Starting August 1st, Polish youth will be exempt from paying income tax as long as they work in the country. The lower house of Polish parliament approved the measure introduced by the current Law and Justice (PiS) party, that would allow workers under the age of 26 to earn tax free income. The objective of the law is to attract young workers who left the country, in what many have called the Polish “Brain Drain”, to return to Poland.
Enticed by higher wages and opportunities in western Europe, many young Poles have taken advantage of the freedom of movement allowed by the EU. Heather Rolfe, the head of employment and social policy team at the National Institute of Economic and Social Research, a think tank in London told CNN, "The research that has been done on young Polish migrants in the UK has highlighted that often young people leave as a kind of rites of passage, they will go to get away from their family, to gain some independence."
Prime Minister Mateusz Morawiecki said, “it's as if the entire city of Warsaw left, it's a gigantic loss. This must end, young people must stay in Poland." Since Poland joined the EU in 2004, nearly 5% of the population has moved to work in other countries in the EU. The new plan exempts Poles under the age of 26 who earn less than 85,528 Polish zloty ($22,547) a year from the country’s 18% income tax. The exemption seems to be a good deal, since about two million people will qualify and the average Polish salary is around 60,000 zloty ($15,700) a year.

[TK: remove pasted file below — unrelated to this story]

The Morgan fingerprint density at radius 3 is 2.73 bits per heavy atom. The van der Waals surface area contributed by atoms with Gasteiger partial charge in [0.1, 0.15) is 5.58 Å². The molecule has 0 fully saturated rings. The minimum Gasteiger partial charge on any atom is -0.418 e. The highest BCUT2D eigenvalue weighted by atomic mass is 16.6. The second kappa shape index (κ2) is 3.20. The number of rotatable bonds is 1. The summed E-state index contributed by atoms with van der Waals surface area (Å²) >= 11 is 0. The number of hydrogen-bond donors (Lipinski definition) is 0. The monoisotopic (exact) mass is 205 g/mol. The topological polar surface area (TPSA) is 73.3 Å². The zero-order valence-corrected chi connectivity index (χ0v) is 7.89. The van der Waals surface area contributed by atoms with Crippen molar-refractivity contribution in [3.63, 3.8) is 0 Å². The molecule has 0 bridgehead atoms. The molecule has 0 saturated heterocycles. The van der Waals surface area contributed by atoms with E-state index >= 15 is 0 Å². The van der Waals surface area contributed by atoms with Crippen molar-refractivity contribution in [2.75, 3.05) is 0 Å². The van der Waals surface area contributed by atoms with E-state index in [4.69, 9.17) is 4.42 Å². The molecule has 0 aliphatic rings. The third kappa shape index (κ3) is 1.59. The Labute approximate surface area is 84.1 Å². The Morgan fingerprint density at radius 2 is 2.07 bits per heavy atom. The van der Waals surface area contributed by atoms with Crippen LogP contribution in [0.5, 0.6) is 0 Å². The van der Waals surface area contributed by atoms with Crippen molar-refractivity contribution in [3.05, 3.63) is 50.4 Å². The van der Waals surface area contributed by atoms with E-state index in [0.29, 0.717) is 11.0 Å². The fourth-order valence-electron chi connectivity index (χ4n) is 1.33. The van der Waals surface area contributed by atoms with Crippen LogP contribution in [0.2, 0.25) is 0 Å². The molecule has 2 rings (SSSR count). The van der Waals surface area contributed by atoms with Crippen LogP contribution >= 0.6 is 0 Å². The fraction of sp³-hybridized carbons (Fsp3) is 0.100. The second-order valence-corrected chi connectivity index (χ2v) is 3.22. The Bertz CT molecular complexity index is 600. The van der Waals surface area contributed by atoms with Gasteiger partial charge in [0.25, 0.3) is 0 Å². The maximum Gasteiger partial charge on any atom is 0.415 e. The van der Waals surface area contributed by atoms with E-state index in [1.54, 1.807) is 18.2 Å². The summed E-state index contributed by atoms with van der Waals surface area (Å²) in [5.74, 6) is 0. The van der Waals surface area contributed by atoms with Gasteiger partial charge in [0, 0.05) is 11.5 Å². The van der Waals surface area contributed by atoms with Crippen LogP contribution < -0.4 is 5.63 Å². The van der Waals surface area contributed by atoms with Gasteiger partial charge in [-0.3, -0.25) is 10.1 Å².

The Independent found that the wide-spread emigration has led to skills shortages, with every third employer in Poland reporting a shortage. Such skills shortages are highest in the construction, manufacturing, mining, and transport sectors, according to a European Commission analysis. "In the past three (or) four years we started seeing worker shortages and (realized) that we need those people back," said Barbara Jancewicz, who heads the Economics of Migration Research Unit at the Center of Migration Research in Warsaw.
CNN spoke with Kinga Kitowska, a 22-year old corporate analyst who moved to London for study and stayed after getting a job in finance. Even though she thinks the government's offer is generous, she is not planning to return. "To make young people stay in the country, I don't think that's the way to go," she said. "It's about building opportunities and opening sectors which are attractive for young people at the moment."
The tax exemption is one of many welfare initiatives promised by the PiS. The government expects the welfare package, which also includes new benefits for families with children and bonus pension payments, to cost 40 billion zloty ($10 billion). Morawiecki insists the reforms are an investment in society and the economy. The law gained overwhelming support in the PiS-dominated Polish parliament, though it has sparked some criticism too.
Ryszard Petru, Member of parliament for the Now! Party (T!), said in parliament that instead of making young people better off, the costly new law will likely lead to employers slashing wages, keeping the after-tax pay packages the same. “And what will happen when they turn 26? They will be made redundant because suddenly, they'll be more expensive.”